A fabled sign returns to the Brooklyn Waterfront

Good morning It’s Wednesday. What’s big and yellow and high above the Brooklyn waterfront? Half of a famous character. We’ll find out which half – and when the other half will come along. We’ll also see which streets will be closed around Rockefeller Center, and when, to “pedestrianize” the area for vacationers who want to “oooh” and “ahhh” the tree and nearby holiday windows.

“It feels like we’re reviving the icon,” said Brian Ingrassia. This came after the word “sugar” was written in yellow letters nine feet seven inches tall.

But the icon, a sign that has been an industrial totem along the Brooklyn waterfront for generations, is only half revived. The other half, six letters spelling “Domino,” has yet to be hoisted over “Sugar.”

Ingrassia said that would happen next week. “Sugar” will remain dark until then: He said the sign would not be switched on until “Domino” was also in position.

The two-word sign was designed to look as familiar as ever, but it’s an LED replica, not the original neon sign that was an integral part of a giant sugar refinery for more than 80 years — by some accounts the largest refinery in the world world world in its heyday. At the end of the 19th century, the refinery was producing 5,000 barrels of sugar per day. At the end of World War I, 4,500 workers were on the payroll.

The number declined after World War II as corn syrup and other sweeteners rose in popularity. Until the 1990s, only liquid sugar was refined there.

The plant closed in the early 2000s and much of the 11-acre site on which it was located was cleared to make way for new homes and offices, including two residential towers that opened before the pandemic, as well as the two acre Domino Park. The replica of the sign was placed on a building that has not been demolished, adjacent to where the original sign had long stood.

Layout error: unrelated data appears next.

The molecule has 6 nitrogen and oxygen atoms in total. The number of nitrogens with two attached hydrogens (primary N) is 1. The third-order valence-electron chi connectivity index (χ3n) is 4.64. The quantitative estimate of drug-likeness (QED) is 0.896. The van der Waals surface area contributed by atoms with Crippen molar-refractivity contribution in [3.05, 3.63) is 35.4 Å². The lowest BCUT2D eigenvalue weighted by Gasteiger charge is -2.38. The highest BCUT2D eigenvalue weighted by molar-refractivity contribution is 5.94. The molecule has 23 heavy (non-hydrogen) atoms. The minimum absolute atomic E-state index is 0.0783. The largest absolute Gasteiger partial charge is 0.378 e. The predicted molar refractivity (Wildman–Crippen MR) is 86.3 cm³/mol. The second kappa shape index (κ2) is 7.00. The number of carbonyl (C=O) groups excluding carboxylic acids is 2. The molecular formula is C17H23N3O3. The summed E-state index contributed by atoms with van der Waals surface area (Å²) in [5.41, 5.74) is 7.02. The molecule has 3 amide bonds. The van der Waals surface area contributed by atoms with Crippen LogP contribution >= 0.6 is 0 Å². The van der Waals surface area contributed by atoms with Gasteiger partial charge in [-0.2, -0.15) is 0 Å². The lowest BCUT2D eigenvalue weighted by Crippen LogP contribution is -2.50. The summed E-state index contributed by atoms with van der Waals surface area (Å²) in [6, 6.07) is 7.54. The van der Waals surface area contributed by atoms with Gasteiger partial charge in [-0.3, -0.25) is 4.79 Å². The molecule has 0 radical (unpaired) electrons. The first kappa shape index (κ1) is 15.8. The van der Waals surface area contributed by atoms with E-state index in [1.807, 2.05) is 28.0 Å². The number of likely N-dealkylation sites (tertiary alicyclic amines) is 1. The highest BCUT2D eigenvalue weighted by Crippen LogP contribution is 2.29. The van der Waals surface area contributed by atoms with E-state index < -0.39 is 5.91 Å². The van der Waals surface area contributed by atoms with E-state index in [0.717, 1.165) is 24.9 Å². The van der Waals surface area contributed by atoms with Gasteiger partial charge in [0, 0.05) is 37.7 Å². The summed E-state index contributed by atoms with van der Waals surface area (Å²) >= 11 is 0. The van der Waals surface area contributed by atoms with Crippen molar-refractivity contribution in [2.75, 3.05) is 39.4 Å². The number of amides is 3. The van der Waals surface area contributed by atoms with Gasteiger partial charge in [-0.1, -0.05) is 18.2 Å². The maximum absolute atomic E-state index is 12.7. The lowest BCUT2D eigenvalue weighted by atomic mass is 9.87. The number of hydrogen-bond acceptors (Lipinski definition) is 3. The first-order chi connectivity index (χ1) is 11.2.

“It’s exciting to have a sign back,” said Ward Dennis, a former community board member who said he did historical studies of the refinery complex before much of it was demolished. “Anyone who walks up and down FDR Drive remembers seeing it. When you came over the Williamsburg Bridge, there was always this domino sign to welcome you home.”

The new sign will offer a higher powered welcome. Ingrassia, a project manager from Two Trees Management, the developer behind the construction of the refinery site, said the new sign is brighter and more energy efficient than the sign it replaces. The new letters’ aluminum casing made them lighter than the originals.

Once in place, the “Domino” half of the sign will rejoin other industry signs that are geographic landmarks along the East River – the Silvercup Studios and the Pepsi Cola signs in Long Island City. But Ingrassia, who grew up in Brooklyn Heights, made it clear that the domino sign had ingrained itself in Brooklyn’s consciousness in a uniquely effective way.

“I’ll say that,” he declared. “I can’t name any other brand of sugar.”


weather

Expect a sunny day with temperatures in the low 50s. The evening will be clear with temperatures dropping to near the high 30’s.

SUBSTITUTED PARKING

Valid today. Suspended tomorrow (Thanksgiving).



The message from City Hall sounded like an update to a 1980s road sign — don’t even THINK about it Drive near Rockefeller Center in Midtown Manhattan as the year-end holidays near.